Early releases of hdfs3 and knit were available by the end of February 2015.  At that time, these projects were joined with dask.distributed and the dask code-base into a new Github organization called Dask.   The graduation of Dask into its own organization signified an important milestone that dask was now ready for rapid improvement and growth alongside Spark as a first-class execution engine in the Hadoop ecosystem.

Our initial goals for Dask are to build enough examples, capability, and awareness so that every PySpark user tries Dask to see if it helps them.    We also want Dask to be a compatible and respected member of the growing Hadoop execution-framework community.   We are also seeking to enable Dask to be used by scientists of all kinds who have both array and table data stored on central file-systems and distributed file-systems outside of the Hadoop ecosystem.

Anaconda as a first-class execution ecosystem for Hadoop

With Dask (including hdfs3 and knit), Anaconda is now able to participate on an equal footing with every other execution framework for Hadoop.  Because of the vast reaches of Anaconda Python and Anaconda R communities, this means that a lot of native code can now be integrated to Hadoop much more easily, and any company that has stored their data in HDFS or other distributed file system (like s3fs or gpfs) can now connect that data easily to the entire Python and/or R computing stack.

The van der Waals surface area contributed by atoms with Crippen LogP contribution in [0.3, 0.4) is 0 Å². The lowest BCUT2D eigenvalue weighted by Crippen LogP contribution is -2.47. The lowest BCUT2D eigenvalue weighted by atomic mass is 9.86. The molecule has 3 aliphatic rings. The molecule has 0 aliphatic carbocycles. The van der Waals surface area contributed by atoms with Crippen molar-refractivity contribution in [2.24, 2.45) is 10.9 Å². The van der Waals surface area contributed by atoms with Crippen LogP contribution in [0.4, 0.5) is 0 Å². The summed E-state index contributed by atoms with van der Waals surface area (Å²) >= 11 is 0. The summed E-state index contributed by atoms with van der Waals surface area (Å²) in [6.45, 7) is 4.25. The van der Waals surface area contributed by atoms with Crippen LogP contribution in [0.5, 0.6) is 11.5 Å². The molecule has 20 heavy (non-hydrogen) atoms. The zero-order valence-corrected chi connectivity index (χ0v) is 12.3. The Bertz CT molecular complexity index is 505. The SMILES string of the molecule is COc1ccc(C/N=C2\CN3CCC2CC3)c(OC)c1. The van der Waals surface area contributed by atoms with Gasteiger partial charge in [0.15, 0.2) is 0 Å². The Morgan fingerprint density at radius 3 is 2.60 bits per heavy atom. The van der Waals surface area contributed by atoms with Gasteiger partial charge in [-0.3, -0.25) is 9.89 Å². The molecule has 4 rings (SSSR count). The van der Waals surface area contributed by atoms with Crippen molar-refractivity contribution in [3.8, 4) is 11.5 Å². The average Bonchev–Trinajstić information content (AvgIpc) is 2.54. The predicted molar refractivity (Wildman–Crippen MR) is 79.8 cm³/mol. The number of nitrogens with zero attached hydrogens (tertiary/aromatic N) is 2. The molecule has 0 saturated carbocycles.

This is exciting news!    While we are cautious because these integrative technologies are still young, they are connected to and leveraging the very mature PyData ecosystem.    While benchmarks can be misleading, we have a few benchmarks that I believe accurately reflect the reality of what parallel and distributed Anaconda can do and how it relates to other Hadoop systems.  For array-based and table-based computing workflows, Dask will be 10x to 100x faster than an equivalent PySpark solution.   For applications where you are not using arrays or tables (i.e. word-count using a dask.bag), Dask is a little bit slower than a similar PySpark solution.  However, I would argue that Dask is much more Pythonic and easier to understand for someone who has learned Python.

It will be very interesting to see what the next year brings as more and more people realize what is now available to them in Anaconda.  The PyData crowd will now have instant access to cluster computing at a scale that has previously been accessible only by learning complicated new systems based on the JVM or paying an unfortunate performance penalty.   The Hadoop crowd will now have direct and optimized access to entire classes of algorithms from Python (and R) that they have not previously been used to.